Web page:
And in the hamlet of Melkbosstrand — Benoni with sand fleas — Corné Mulder of the Freedom Front Plus was accused of taking down DA placards. As if it wasn’t tough enough punting a party whose name sounds like a treatment for unsightly nose hair, Pieter Mulder now has to fight the growing impression that his organisation is staffed by Boetie and himself, marketed by Tannie Mulder using her free airtime on weekends, funded with Oupa Mulder’s stamp collection, and voted for by a gaggle of undecided ingetroudes.

However, the merciful lack of bloodshed so far hasn’t precluded the outbreak here and there of full-blown riots. Bantu Holomisa presided over some fairly frisky gatherings in his days as Viceroy and Archduke Regent of the Transkei (Aloes Gules Over a Field of Mobile Toilets Rampant) but even he would have blanched at the chaos that ensued when United Democratic Movement faithful caught a sniff of free T-shirts at a rally. Little yellow shreds still flutter on razor wire all over the Eastern Cape.

Still, it had nothing on the menopausal mayhem that greeted FW de Klerk at a New National Party rally in Hanover Park this week. The daughters of those who had been shunted out onto the sandblasted dustbowl of the Cape Flats by De Klerk’s mentors hurled themselves at the barricades in ecstasies of mass amnesia, and had he unlimbered a guitar and crooned “You were always on my mind” most would have absconded at once to become NNP roadies. “Tell me, tell me that your sweet love hasn’t died Give me, give me once more chance to keep you satisfied” …

Two possible reasons for the calm present themselves. The first is the obvious and somewhat superficial one that we have come on as a country. But while some self-congratulation is in order, we shouldn’t claim national virtue just because there hasn’t been a series of massacres in the Midlands. Stability is more than the absence of unrest. Nonetheless it is a good start, and for the people living in the areas once contested via panga, who suffered the obscene consequences of evil rhetoric, the differences between temporary relief and lasting peace are irrelevant.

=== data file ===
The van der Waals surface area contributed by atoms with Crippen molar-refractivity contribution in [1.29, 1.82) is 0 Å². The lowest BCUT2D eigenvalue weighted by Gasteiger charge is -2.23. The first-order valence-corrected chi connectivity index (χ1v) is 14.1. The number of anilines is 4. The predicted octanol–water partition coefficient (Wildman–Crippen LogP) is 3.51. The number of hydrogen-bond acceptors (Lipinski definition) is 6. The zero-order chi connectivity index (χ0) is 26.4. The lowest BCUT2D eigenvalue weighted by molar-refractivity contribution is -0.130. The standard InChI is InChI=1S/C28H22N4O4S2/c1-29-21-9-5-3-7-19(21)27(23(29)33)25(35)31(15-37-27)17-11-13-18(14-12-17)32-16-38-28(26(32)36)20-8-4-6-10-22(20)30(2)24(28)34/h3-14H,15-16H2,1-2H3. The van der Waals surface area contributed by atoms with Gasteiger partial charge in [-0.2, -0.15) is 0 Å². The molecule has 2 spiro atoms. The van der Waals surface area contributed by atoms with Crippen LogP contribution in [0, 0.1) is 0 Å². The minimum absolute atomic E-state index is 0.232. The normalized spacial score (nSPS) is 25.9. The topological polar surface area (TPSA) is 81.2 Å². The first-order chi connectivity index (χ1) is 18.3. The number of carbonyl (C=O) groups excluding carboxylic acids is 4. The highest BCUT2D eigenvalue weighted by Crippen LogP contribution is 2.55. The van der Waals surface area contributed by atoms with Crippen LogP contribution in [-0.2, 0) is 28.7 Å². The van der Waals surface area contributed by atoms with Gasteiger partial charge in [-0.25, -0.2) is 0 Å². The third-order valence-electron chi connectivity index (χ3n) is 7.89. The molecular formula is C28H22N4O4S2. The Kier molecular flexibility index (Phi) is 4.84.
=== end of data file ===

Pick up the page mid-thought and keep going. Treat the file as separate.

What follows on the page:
The second possibility is sheer apathy. To politicians and other aspiring apparatchiks apathy is a sin, a filthy word usually assigned to white people with Volvos when they hesitate the opinion that the latest governmental declaration of all-out war on crime might not immediately result in mass-surrenders by gang bosses and drug lords. To liberation movements apathy implies complicity with old regimes, pessimism, and an excessive fondness for cardigans and crossword puzzles.

But the further implications of apathy are more relevant to these elections. If our voter is not inclined to fight for a particular outcome, either with rhetoric or violence, it suggests that he is either comfortable or resigned. South Africans have even managed to meld the two into a new kind of apathy, an irritated contentment that believes, grudgingly, that things could be worse. We don’t hoot at taxis, complain about service, demand that our politicians or business leaders are sacked, because, well, things could be worse. Look at Zimbabwe. Look at the United States and the Middle East. Look everywhere. Thank God we live down here. Aids? At least it’s not al-Qaeda. Or Mel Gibson.

Naturally, contented resignation — or outright hopelessness, in the case of the poor — is not fertile soil for democracy, which needs a group of busy malcontents striving for change; but until the outcome of elections is uncertain it will remain the prevailing mood. How we deal with that uncertainty, when it arises, will be the real test of our virtue, when the 2004 elections will be remembered either as a fleeting summer of inexplicable peace, or the first embryonic heartbeat of a new, mature country.